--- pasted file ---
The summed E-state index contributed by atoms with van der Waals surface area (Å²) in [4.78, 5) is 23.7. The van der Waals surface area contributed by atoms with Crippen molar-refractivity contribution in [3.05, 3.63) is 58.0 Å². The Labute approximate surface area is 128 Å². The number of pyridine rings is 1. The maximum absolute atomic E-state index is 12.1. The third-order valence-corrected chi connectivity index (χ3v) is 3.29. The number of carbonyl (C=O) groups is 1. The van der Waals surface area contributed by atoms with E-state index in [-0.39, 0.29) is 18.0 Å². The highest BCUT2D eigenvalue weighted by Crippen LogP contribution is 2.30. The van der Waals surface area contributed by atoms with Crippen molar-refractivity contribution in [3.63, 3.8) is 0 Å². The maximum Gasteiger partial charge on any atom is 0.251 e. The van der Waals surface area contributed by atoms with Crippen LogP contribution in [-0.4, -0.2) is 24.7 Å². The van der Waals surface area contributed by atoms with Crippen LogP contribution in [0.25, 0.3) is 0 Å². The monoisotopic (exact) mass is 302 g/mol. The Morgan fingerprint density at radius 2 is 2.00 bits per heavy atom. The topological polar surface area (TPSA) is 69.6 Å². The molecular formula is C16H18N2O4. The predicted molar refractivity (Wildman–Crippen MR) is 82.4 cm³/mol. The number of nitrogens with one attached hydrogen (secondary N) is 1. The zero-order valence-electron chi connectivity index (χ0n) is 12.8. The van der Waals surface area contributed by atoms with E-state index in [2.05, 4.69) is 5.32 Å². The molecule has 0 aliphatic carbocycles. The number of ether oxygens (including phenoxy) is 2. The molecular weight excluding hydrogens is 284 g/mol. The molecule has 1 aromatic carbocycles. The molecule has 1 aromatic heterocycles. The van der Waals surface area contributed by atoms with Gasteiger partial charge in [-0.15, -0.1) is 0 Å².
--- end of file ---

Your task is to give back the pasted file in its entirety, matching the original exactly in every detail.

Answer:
The summed E-state index contributed by atoms with van der Waals surface area (Å²) in [4.78, 5) is 23.7. The van der Waals surface area contributed by atoms with Crippen molar-refractivity contribution in [3.05, 3.63) is 58.0 Å². The Labute approximate surface area is 128 Å². The number of pyridine rings is 1. The maximum absolute atomic E-state index is 12.1. The third-order valence-corrected chi connectivity index (χ3v) is 3.29. The number of carbonyl (C=O) groups is 1. The van der Waals surface area contributed by atoms with E-state index in [-0.39, 0.29) is 18.0 Å². The highest BCUT2D eigenvalue weighted by Crippen LogP contribution is 2.30. The van der Waals surface area contributed by atoms with Crippen molar-refractivity contribution in [3.63, 3.8) is 0 Å². The maximum Gasteiger partial charge on any atom is 0.251 e. The van der Waals surface area contributed by atoms with Crippen LogP contribution in [-0.4, -0.2) is 24.7 Å². The van der Waals surface area contributed by atoms with Crippen LogP contribution in [0.25, 0.3) is 0 Å². The monoisotopic (exact) mass is 302 g/mol. The Morgan fingerprint density at radius 2 is 2.00 bits per heavy atom. The topological polar surface area (TPSA) is 69.6 Å². The molecular formula is C16H18N2O4. The predicted molar refractivity (Wildman–Crippen MR) is 82.4 cm³/mol. The number of nitrogens with one attached hydrogen (secondary N) is 1. The zero-order valence-electron chi connectivity index (χ0n) is 12.8. The van der Waals surface area contributed by atoms with E-state index in [2.05, 4.69) is 5.32 Å². The molecule has 0 aliphatic carbocycles. The number of ether oxygens (including phenoxy) is 2. The molecular weight excluding hydrogens is 284 g/mol. The molecule has 1 aromatic carbocycles. The molecule has 1 aromatic heterocycles. The van der Waals surface area contributed by atoms with Gasteiger partial charge in [-0.15, -0.1) is 0 Å².